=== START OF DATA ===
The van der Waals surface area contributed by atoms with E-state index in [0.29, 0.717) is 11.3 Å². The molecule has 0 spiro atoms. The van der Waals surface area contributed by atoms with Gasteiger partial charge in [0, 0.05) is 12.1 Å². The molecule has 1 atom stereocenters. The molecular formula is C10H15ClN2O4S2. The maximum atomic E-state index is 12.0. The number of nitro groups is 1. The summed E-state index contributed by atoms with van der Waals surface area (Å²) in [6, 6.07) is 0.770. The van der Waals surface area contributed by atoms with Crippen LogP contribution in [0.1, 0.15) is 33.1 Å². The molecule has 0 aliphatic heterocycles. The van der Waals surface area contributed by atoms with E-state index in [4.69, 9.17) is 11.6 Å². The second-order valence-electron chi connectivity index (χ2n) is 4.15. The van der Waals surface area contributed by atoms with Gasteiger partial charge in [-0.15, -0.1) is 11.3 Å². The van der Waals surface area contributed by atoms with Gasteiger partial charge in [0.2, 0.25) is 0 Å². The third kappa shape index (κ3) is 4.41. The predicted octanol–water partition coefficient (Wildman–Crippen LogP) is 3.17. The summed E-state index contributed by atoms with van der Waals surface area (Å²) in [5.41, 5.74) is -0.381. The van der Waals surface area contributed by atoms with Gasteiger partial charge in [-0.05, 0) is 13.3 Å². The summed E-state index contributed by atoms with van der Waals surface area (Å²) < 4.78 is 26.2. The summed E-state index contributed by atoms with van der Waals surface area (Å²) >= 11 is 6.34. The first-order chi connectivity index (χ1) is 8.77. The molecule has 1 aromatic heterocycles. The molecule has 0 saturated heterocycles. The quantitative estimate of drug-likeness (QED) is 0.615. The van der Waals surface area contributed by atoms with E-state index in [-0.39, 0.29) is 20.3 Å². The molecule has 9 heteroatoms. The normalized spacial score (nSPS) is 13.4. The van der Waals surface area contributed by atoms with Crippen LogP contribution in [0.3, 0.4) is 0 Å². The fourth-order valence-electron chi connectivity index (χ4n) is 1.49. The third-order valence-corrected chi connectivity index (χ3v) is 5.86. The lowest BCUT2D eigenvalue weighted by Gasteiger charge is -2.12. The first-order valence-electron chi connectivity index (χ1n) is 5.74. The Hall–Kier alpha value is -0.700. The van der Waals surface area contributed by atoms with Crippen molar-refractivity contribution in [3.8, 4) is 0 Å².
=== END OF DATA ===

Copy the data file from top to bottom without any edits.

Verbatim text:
The van der Waals surface area contributed by atoms with E-state index in [0.29, 0.717) is 11.3 Å². The molecule has 0 spiro atoms. The van der Waals surface area contributed by atoms with Gasteiger partial charge in [0, 0.05) is 12.1 Å². The molecule has 1 atom stereocenters. The molecular formula is C10H15ClN2O4S2. The maximum atomic E-state index is 12.0. The number of nitro groups is 1. The summed E-state index contributed by atoms with van der Waals surface area (Å²) in [6, 6.07) is 0.770. The van der Waals surface area contributed by atoms with Crippen LogP contribution in [0.1, 0.15) is 33.1 Å². The molecule has 0 aliphatic heterocycles. The van der Waals surface area contributed by atoms with E-state index in [4.69, 9.17) is 11.6 Å². The second-order valence-electron chi connectivity index (χ2n) is 4.15. The van der Waals surface area contributed by atoms with Gasteiger partial charge in [-0.15, -0.1) is 11.3 Å². The van der Waals surface area contributed by atoms with Gasteiger partial charge in [0.2, 0.25) is 0 Å². The third kappa shape index (κ3) is 4.41. The predicted octanol–water partition coefficient (Wildman–Crippen LogP) is 3.17. The summed E-state index contributed by atoms with van der Waals surface area (Å²) in [5.41, 5.74) is -0.381. The van der Waals surface area contributed by atoms with Gasteiger partial charge in [-0.05, 0) is 13.3 Å². The summed E-state index contributed by atoms with van der Waals surface area (Å²) < 4.78 is 26.2. The summed E-state index contributed by atoms with van der Waals surface area (Å²) >= 11 is 6.34. The first-order chi connectivity index (χ1) is 8.77. The molecule has 1 aromatic heterocycles. The molecule has 0 saturated heterocycles. The quantitative estimate of drug-likeness (QED) is 0.615. The van der Waals surface area contributed by atoms with E-state index in [-0.39, 0.29) is 20.3 Å². The molecule has 9 heteroatoms. The normalized spacial score (nSPS) is 13.4. The van der Waals surface area contributed by atoms with Crippen LogP contribution in [0.3, 0.4) is 0 Å². The fourth-order valence-electron chi connectivity index (χ4n) is 1.49. The third-order valence-corrected chi connectivity index (χ3v) is 5.86. The lowest BCUT2D eigenvalue weighted by Gasteiger charge is -2.12. The first-order valence-electron chi connectivity index (χ1n) is 5.74. The Hall–Kier alpha value is -0.700. The van der Waals surface area contributed by atoms with Crippen molar-refractivity contribution in [3.8, 4) is 0 Å².